Now on view:

Celebrating the 100th anniversary of the Ukrainian Revolution and the Ukrainian People’s Republic, this exhibition tells the story of some of the individuals who dedicated themselves to Ukrainian statehood through military action, diplomacy, education, and art. Drawing on items from the permanent collection of the Patriarch Mstyslav Museum and the Metr. Andrew Kuschak Memorial Archives at the UHEC, it will explore

  • the search by artists and designers like Heorhii Narbut and Vasyl' Krychevs'kyi for a new visual identity of Ukraine

  • the diplomatic work of Volodymyr Kedrowsky

  • the “musical diplomacy” of the Ukrainian Republic Capella under Oleksandr Koshyts’

  • the amazing depth of talent at the Ministry of Education

  • the countless soldiers who fought in the ranks of the Ukrainian armed forces, many of whom are buried in St. Andrew Cemetery in South Bound Brook.

The exhibition will be open through the Fall of 2018. Hours are 9am-5pm weekdays (except national and Orthodox religious holidays), weekends and groups by appointment. Feel free to contact us with any questions.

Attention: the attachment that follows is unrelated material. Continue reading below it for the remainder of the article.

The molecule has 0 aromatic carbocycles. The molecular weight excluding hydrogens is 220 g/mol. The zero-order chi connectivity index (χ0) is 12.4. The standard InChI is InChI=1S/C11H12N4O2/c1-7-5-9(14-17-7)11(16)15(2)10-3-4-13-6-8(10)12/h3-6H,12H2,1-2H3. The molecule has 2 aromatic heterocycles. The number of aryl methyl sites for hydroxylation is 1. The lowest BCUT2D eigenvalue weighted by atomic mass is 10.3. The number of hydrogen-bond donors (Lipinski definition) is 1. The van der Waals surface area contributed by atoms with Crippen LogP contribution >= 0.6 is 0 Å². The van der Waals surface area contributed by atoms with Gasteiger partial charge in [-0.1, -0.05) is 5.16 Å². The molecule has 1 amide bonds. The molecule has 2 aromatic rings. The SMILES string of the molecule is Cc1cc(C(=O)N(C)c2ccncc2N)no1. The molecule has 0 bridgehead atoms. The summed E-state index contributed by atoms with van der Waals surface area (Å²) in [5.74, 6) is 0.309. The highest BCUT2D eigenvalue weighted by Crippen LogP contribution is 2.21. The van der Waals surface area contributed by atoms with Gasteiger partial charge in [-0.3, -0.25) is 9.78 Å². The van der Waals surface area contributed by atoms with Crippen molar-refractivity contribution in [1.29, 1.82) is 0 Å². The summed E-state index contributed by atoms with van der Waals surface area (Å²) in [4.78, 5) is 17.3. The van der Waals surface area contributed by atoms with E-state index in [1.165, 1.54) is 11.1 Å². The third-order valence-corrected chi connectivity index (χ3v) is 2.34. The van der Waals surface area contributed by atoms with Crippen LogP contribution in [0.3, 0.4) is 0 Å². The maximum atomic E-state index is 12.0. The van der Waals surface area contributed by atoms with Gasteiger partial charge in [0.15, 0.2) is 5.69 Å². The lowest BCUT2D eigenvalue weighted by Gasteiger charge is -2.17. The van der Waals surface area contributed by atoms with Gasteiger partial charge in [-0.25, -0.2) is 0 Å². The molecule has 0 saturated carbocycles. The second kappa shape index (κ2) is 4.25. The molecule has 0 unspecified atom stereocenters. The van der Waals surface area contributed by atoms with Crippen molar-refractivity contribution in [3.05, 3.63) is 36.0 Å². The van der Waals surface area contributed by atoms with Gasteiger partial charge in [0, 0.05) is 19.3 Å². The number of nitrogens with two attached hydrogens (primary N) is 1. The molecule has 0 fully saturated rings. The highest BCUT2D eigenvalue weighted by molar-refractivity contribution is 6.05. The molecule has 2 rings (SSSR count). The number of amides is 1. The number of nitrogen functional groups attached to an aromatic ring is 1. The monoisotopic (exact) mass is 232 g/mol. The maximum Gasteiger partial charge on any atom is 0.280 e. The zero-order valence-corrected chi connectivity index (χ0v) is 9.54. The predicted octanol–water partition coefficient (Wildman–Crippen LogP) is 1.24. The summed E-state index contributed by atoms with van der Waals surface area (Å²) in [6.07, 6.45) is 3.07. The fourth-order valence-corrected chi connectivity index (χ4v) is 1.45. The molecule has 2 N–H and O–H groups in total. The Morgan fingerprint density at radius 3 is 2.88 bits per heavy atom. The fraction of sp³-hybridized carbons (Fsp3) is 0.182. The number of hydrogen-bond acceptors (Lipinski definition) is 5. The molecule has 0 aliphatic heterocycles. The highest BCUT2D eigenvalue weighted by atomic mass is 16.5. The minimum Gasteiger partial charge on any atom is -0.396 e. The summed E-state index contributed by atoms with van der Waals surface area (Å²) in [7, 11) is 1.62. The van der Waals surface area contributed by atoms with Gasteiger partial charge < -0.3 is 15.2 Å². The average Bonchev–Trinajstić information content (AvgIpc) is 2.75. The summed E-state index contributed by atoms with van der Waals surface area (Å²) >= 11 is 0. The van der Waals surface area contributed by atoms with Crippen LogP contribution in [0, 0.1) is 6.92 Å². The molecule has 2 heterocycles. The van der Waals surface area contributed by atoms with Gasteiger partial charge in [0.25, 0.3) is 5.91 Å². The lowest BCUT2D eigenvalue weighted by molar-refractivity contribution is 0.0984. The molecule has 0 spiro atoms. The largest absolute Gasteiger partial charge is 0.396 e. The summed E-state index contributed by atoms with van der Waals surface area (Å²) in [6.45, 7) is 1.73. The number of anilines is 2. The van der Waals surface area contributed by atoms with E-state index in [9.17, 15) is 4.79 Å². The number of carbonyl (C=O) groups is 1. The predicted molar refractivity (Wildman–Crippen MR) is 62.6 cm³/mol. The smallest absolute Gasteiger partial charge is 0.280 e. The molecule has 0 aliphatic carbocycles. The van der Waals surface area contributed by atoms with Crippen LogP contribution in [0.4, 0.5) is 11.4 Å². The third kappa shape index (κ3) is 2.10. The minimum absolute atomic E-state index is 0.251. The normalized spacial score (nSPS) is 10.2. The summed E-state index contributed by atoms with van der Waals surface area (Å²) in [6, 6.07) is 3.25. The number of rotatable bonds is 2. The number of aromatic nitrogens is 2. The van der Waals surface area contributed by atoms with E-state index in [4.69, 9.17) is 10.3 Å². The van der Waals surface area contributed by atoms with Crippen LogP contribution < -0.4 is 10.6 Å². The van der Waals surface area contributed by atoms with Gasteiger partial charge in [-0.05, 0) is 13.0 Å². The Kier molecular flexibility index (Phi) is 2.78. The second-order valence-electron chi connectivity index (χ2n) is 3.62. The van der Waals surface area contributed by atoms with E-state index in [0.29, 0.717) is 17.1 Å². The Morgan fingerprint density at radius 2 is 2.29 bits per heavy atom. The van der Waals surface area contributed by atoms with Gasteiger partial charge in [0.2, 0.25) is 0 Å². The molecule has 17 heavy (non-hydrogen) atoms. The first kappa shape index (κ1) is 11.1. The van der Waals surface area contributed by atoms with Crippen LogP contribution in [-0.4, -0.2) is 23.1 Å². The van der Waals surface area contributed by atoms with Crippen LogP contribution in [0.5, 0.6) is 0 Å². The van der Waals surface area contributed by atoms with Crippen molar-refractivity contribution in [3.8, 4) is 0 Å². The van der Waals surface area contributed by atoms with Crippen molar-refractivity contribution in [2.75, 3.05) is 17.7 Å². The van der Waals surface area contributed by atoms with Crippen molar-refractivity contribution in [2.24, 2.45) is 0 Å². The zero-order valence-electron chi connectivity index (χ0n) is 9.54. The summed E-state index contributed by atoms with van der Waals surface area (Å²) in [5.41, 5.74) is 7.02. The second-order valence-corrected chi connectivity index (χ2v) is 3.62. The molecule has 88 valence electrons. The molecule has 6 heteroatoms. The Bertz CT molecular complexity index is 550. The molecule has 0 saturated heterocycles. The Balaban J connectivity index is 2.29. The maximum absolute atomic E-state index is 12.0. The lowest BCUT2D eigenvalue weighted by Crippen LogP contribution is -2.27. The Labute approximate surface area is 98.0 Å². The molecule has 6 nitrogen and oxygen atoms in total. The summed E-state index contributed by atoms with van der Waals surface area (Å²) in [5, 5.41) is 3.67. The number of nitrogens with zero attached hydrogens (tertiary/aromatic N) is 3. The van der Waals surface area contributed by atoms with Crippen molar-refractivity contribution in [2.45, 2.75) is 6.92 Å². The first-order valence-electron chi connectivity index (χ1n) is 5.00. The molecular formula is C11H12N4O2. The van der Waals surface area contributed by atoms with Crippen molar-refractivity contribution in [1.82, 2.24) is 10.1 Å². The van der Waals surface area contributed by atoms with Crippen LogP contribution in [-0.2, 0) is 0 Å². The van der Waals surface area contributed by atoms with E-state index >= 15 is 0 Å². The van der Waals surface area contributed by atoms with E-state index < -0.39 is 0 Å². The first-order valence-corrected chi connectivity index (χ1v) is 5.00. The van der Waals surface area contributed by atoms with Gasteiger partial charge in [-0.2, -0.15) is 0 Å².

While the Center's new museum building is under construction, we are presenting exhibits in the Library Gallery.

This gallery occupies the location formerly used by the UOC of USA bookstore, and has been completely refurbished for use as a gallery, including the installation of museum-grade UV absorbing film on the windows to protect the displayed artifacts from sunlight damage.

View map and get directions.

Online exhibits


A sampling of a series of 80 linocuts by Ukrainian artist Mykola Bondarenko (b. 1949) depicting the unbelievable “menu” that survivors of the Holodomor subsisted on.


All of the post-World War II refugees who fled Ukraine in the mid 1940s ahead of the advancing Red Army had their tales of hardship and triumph. In this exhibit, we tell the stories of two similar, but at the same time very different refugee experiences.


How did a Ukrainian winter song arranged for chorus by Mykola Leontovych end up as the perennial American Christmas favorite "The Carol of the Bells"? The story involves an unlikely musical ensemble called the "Ukrainian National Chorus". Here we tell the story of the Chorus through archival materials from the collection of Fr. Mykola Kostets'kyi, who was a member of the Chorus in the 1920s.